Gearing up for the Whitney

Pat Day will replace fellow Hall of Fame jockey Gary Stevens on Macho Uno in the $750,000 Whitney Handicap Saturday. Stevens injured a knee in the starting gate at Del Mar.

Trainer Joe Orseno was interested in using Day last year in the Pennsylvania Derby, but Day wasn't available and Stevens turned in a winning ride as a replacement for Jerry Bailey.

"I always thought Pat Day's style of riding would fit this horse," Orseno said. "Macho really doesn't want to be rushed. Since we've put the blinkers on, you can probably do whatever you want with him. He's not a difficult horse to ride. Pat can sit and get him to relax, make him comfortable and that's what we're looking for and not let the pace dictate how the race is going to end up."

The Whitney Handicap wasn't on the proposed schedule for Left Bank at the start of the year, but Saratoga's top race for older horses fits into the multiple-stakes winning son of French Deputy owned by Michael Tabor.

Left Bank, winner of 13 of 23 starts and $952,806 in purse money, had the start of his season delayed until May by a bruised foot. He won the Bold Ruler, finished fifth in the Met Mile 16 days later, but set a Belmont Park track record for seven furlongs of 1:20 in the Tom Fool on July 4.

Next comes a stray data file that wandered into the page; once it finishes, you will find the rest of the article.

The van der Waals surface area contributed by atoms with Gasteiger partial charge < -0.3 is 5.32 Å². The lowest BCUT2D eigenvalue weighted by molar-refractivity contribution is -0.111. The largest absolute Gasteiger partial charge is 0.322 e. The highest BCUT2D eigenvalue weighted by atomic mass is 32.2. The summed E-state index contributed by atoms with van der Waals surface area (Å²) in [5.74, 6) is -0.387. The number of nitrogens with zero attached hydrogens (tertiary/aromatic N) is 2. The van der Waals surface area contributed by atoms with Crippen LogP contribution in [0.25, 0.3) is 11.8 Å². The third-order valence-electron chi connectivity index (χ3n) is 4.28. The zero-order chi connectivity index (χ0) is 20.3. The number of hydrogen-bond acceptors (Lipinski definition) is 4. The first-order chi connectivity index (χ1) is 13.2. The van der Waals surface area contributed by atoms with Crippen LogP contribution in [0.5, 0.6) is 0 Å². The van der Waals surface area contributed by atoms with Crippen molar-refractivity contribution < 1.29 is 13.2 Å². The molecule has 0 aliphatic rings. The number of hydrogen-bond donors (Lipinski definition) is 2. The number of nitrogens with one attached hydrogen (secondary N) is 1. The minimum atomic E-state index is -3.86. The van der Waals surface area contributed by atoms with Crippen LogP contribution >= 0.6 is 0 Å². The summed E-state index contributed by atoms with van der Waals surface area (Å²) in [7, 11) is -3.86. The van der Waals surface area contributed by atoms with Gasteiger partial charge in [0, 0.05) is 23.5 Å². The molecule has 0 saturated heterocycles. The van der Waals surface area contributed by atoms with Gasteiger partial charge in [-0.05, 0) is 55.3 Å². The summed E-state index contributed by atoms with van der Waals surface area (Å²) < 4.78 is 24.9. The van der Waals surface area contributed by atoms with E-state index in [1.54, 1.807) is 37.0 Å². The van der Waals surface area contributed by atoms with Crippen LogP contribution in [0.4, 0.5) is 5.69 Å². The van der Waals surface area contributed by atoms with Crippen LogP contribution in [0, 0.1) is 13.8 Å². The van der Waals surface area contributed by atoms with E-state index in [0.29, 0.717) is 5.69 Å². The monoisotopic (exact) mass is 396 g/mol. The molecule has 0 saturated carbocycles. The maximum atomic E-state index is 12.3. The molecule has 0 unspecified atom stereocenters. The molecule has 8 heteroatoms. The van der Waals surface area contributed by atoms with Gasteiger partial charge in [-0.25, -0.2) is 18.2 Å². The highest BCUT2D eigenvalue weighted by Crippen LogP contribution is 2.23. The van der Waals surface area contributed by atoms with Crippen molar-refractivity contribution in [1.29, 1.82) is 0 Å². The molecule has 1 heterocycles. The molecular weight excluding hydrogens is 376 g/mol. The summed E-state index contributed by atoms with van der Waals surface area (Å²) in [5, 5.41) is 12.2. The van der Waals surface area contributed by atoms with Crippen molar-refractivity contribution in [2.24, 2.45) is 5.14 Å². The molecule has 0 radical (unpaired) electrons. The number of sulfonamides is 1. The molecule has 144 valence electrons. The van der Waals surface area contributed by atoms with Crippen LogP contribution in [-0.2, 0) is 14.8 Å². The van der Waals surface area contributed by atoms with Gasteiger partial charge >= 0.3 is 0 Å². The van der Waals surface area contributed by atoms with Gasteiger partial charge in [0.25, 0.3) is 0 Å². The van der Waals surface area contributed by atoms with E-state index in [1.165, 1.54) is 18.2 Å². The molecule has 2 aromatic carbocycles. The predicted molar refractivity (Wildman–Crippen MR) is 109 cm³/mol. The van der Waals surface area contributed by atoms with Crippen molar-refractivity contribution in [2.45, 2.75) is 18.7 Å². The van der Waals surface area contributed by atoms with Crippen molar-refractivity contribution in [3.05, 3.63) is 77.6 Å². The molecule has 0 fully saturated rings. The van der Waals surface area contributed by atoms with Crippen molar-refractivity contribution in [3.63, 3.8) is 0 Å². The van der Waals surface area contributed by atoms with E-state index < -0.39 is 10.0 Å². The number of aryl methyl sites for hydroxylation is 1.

"One of the reasons Mr. Tabor elected to keep him in training as a 5-year-old, even though there was clearly a substantial stud market after this Cigar Mile and his Vosburgh win, was the possibility of stretching him out," trainer Todd Pletcher said Tuesday. "Second, though he is a very accomplished sprinter, he also is a graded stakes winner at a mile and an eighth, when he won the Discovery and ran a fifth of a second off the track record. He also won an allowance race at a mile and a sixteenth by double-digit lengths at Belmont. Yes, he is more accomplished as a sprinter, but he also has proven he can handle a distance. We feel like there is tremendous upside and very little downside to giving it a try. The only thing he hasn't proven is that he can get a mile and an eighth against three or four of the other best horses in the world."

Godolphin's Street Cry worked five furlongs Wednesday morning in preparation for the Whitney. Tom Albertrani supervised the horse's progress at Belmont Park and watched as he went the distance in 1:03. Albertrani said he timed the horse's final three-eighths in :36 3/5.

Unshaded, another Whitney hopeful, worked 1:02 4/5 for five furlongs on Tuesday morning.